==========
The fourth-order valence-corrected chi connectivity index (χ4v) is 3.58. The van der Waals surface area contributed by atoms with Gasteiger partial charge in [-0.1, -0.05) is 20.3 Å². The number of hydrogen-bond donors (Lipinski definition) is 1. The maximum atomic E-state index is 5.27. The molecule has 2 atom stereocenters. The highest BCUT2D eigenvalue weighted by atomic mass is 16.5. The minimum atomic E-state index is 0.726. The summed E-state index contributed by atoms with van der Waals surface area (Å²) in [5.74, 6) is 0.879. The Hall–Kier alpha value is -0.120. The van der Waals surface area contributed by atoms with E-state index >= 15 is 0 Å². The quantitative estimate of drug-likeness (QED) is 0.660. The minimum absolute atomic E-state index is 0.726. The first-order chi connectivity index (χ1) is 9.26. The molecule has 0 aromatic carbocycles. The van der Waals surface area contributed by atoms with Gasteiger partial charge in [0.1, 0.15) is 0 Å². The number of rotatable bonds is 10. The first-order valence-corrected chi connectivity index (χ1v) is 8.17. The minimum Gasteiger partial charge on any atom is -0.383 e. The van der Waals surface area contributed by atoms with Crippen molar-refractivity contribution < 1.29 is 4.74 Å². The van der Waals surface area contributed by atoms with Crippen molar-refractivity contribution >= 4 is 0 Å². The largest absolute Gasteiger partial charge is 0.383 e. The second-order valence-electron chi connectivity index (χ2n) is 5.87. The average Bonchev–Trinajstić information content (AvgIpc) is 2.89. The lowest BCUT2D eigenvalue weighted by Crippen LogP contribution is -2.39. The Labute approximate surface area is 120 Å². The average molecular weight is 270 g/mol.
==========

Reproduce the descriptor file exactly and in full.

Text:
The fourth-order valence-corrected chi connectivity index (χ4v) is 3.58. The van der Waals surface area contributed by atoms with Gasteiger partial charge in [-0.1, -0.05) is 20.3 Å². The number of hydrogen-bond donors (Lipinski definition) is 1. The maximum atomic E-state index is 5.27. The molecule has 2 atom stereocenters. The highest BCUT2D eigenvalue weighted by atomic mass is 16.5. The minimum atomic E-state index is 0.726. The summed E-state index contributed by atoms with van der Waals surface area (Å²) in [5.74, 6) is 0.879. The Hall–Kier alpha value is -0.120. The van der Waals surface area contributed by atoms with E-state index >= 15 is 0 Å². The quantitative estimate of drug-likeness (QED) is 0.660. The minimum absolute atomic E-state index is 0.726. The first-order chi connectivity index (χ1) is 9.26. The molecule has 0 aromatic carbocycles. The van der Waals surface area contributed by atoms with Gasteiger partial charge in [0.1, 0.15) is 0 Å². The number of rotatable bonds is 10. The first-order valence-corrected chi connectivity index (χ1v) is 8.17. The minimum Gasteiger partial charge on any atom is -0.383 e. The van der Waals surface area contributed by atoms with Crippen molar-refractivity contribution < 1.29 is 4.74 Å². The van der Waals surface area contributed by atoms with Crippen molar-refractivity contribution >= 4 is 0 Å². The largest absolute Gasteiger partial charge is 0.383 e. The second-order valence-electron chi connectivity index (χ2n) is 5.87. The average Bonchev–Trinajstić information content (AvgIpc) is 2.89. The lowest BCUT2D eigenvalue weighted by Crippen LogP contribution is -2.39. The Labute approximate surface area is 120 Å². The average molecular weight is 270 g/mol.